There’s a hockey-centric morning radio/tv show here in Buffalo, NY that I tune into quite often. One of their recent guests spoke at length about the emergence of data and analytics as a critical management tool in professional sports, and specifically in professional hockey.
Professional athletes are measured in every way possible.
They’re tested, assessed, quantified and reviewed continuously, mostly as a way for management—GMs, coaches and scouts—to determine who warrants investment (via draft selection, salary, or playing time/special use assignments, for example) and who doesn’t. It’s a hard reality of life at that level, but it’s not that different from any professional job that demands its practitioners meet KPIs (key performance indicators) like sales or production goals.
But what happens before pros become pros?
Before your accountant became a professional accountant, she was a kid. Before your dentist became a professional dentist, he was a kid. Before the leading scorer in the NHL became a professional hockey player, he was a kid. A common thread!
As they grow, learn and mature, kids are also measured and assessed, but not for the same reasons professionals are measured and assessed. In their formative years, kids are tested, quizzed, monitored, and provided with feedback to try to ensure that they’re actually learning the things that will form the fundamentals of their lives. As they get older, the same things are used to help them build and substantiate their capabilities in the form of the GPAs and transcripts that help them get into college or pursue the careers they’re aiming for.
As parents, we want to know that our kids enjoy learning, that they’re taking in key knowledge, and that they’re developing the study, communication, critical thinking and work habits that we know will be so important to them as they move into adulthood. And as my wife, who teaches first grade, will tell you, teachers are used to using a variety of tools to regularly communicate the inevitable successes and challenges that come with kids learning and growing.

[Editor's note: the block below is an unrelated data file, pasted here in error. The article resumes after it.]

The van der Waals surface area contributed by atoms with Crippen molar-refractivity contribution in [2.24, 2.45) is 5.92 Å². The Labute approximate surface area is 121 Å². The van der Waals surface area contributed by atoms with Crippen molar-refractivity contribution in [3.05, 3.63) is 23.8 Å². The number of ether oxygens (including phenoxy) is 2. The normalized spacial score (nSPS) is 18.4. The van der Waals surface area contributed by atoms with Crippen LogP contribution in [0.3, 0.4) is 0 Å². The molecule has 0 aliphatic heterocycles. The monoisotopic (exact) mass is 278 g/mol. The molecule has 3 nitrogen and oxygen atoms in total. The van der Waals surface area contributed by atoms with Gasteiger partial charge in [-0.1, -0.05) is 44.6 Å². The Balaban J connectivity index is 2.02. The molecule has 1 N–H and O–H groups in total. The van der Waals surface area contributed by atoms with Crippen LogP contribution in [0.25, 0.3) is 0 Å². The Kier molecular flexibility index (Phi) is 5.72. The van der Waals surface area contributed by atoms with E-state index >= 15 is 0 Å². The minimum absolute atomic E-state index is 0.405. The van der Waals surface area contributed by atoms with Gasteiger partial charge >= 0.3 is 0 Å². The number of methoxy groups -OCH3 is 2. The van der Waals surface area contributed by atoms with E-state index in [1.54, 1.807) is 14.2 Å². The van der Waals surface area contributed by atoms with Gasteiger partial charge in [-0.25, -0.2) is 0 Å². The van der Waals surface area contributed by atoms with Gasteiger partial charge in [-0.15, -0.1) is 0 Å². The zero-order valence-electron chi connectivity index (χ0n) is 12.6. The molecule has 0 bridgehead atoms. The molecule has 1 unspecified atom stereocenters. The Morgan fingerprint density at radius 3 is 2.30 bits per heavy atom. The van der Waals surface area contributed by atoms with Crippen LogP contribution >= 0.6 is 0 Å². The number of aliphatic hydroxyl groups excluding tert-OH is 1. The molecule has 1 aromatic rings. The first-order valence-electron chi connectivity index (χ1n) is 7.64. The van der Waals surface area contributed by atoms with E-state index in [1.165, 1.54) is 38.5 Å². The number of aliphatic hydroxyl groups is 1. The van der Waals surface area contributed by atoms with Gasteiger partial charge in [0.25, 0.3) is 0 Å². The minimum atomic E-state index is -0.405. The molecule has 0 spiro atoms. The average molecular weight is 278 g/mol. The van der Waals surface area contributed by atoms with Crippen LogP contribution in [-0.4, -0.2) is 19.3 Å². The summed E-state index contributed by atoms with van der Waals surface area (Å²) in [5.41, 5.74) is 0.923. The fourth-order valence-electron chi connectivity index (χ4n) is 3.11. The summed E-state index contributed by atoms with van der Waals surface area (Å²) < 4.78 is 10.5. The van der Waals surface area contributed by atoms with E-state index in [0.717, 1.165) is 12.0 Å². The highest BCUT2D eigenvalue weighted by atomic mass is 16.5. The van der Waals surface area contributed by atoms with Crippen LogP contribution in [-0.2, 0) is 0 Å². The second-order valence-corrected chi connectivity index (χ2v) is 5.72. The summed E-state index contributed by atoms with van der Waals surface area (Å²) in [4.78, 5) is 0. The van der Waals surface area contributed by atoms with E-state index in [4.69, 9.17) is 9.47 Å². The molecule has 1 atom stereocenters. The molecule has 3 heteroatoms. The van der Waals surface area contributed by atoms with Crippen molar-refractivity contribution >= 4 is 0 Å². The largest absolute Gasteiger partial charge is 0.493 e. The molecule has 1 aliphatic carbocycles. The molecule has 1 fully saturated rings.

The best hockey coaches also communicate regularly. They provide constructive and instructional feedback to their players, and where possible (and practical), meet with parents to let them know how things are going. We want to help those coaches.
As hockey parents, first and foremost we want to be sure our kids are having fun, and that they’re learning the game and progressing. PowerPlayer was designed to offer a quick, easy, private way for coaches to provide quantifiable—and trendable—feedback to players, and by extension, to parents.
Much like student report cards and transcripts, PowerPlayer data forms a long-term record of a child’s progress through their sport. It offers coaches a way to identify specific areas for additional focus, gives kids the kind of feedback they need and respond to, and provides parents deeper insight into the teaching that’s happening out on the ice. And over a ten or twelve year youth hockey career, it culminates in a rich, detailed ‘hockey resumé’ that kids can look back on with pride, and that just might just take a few of them into the rarified world of pro combines, Corsi, Fenwick, PDO and zone starts.
We know PowerPlayer is a new idea, and we know it’s going to take some time to take hold, but we’re thrilled to be working with some very forward-thinking youth hockey directors and coaches. And the positive responses we’re getting from parents are phenomenal.
We may be ahead of the game, but that’s where we want kids to be. Because as that Buffalo radio show guest said, “In five years, every athlete, in every sport, will be surrounded by data.”
If you’d like to learn more, give us a buzz.
In the know.
Coaches Site Live 2022: Coaches who put themselves in the best position to succeed keep everyone they work with in the know.Read Post
I want my players to know they’ve been seen and that they’re valued. That really matters—to me and to my players.Read Post
“For me, a coach’s job—a parent or teacher’s job—comes down to just two words: transmit belief. You’ve got to transmit belief, because if someone in your care believes they can succeed, well, they’ve got a much better chance of succeeding.”Read Post